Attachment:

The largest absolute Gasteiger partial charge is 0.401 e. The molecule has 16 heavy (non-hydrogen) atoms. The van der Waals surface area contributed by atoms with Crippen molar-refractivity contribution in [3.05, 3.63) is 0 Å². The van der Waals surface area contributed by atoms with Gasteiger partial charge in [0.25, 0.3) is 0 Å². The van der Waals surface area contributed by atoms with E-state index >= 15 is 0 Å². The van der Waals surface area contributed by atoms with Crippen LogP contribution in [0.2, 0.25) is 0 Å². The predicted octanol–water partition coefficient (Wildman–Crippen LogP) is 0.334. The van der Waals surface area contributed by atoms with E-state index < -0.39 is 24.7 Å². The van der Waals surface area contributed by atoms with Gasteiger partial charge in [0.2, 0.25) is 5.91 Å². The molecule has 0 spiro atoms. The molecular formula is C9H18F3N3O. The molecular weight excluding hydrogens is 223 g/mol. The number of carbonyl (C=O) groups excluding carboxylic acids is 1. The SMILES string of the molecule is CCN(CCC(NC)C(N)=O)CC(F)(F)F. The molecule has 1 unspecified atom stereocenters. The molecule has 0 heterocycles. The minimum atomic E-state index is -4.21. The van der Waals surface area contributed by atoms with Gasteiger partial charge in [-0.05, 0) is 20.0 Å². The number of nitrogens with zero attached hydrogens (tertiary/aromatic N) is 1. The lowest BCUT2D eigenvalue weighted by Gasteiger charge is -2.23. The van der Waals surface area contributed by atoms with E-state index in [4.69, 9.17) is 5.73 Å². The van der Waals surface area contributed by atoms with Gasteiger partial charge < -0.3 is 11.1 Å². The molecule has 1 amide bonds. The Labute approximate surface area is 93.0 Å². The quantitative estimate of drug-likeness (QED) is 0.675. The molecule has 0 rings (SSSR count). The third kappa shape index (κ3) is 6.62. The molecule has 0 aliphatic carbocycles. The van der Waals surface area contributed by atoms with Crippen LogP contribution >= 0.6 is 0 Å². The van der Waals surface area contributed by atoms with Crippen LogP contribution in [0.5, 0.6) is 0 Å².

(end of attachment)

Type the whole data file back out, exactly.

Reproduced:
The largest absolute Gasteiger partial charge is 0.401 e. The molecule has 16 heavy (non-hydrogen) atoms. The van der Waals surface area contributed by atoms with Crippen molar-refractivity contribution in [3.05, 3.63) is 0 Å². The van der Waals surface area contributed by atoms with Gasteiger partial charge in [0.25, 0.3) is 0 Å². The van der Waals surface area contributed by atoms with E-state index >= 15 is 0 Å². The van der Waals surface area contributed by atoms with Crippen LogP contribution in [0.2, 0.25) is 0 Å². The predicted octanol–water partition coefficient (Wildman–Crippen LogP) is 0.334. The van der Waals surface area contributed by atoms with E-state index < -0.39 is 24.7 Å². The van der Waals surface area contributed by atoms with Gasteiger partial charge in [0.2, 0.25) is 5.91 Å². The molecule has 0 spiro atoms. The molecular formula is C9H18F3N3O. The molecular weight excluding hydrogens is 223 g/mol. The number of carbonyl (C=O) groups excluding carboxylic acids is 1. The SMILES string of the molecule is CCN(CCC(NC)C(N)=O)CC(F)(F)F. The molecule has 1 unspecified atom stereocenters. The molecule has 0 heterocycles. The minimum atomic E-state index is -4.21. The van der Waals surface area contributed by atoms with Gasteiger partial charge in [-0.05, 0) is 20.0 Å². The number of nitrogens with zero attached hydrogens (tertiary/aromatic N) is 1. The lowest BCUT2D eigenvalue weighted by Gasteiger charge is -2.23. The van der Waals surface area contributed by atoms with E-state index in [4.69, 9.17) is 5.73 Å². The van der Waals surface area contributed by atoms with Gasteiger partial charge < -0.3 is 11.1 Å². The molecule has 1 amide bonds. The Labute approximate surface area is 93.0 Å². The quantitative estimate of drug-likeness (QED) is 0.675. The molecule has 0 rings (SSSR count). The third kappa shape index (κ3) is 6.62. The molecule has 0 aliphatic carbocycles. The van der Waals surface area contributed by atoms with Crippen LogP contribution >= 0.6 is 0 Å². The van der Waals surface area contributed by atoms with Crippen LogP contribution in [0.5, 0.6) is 0 Å².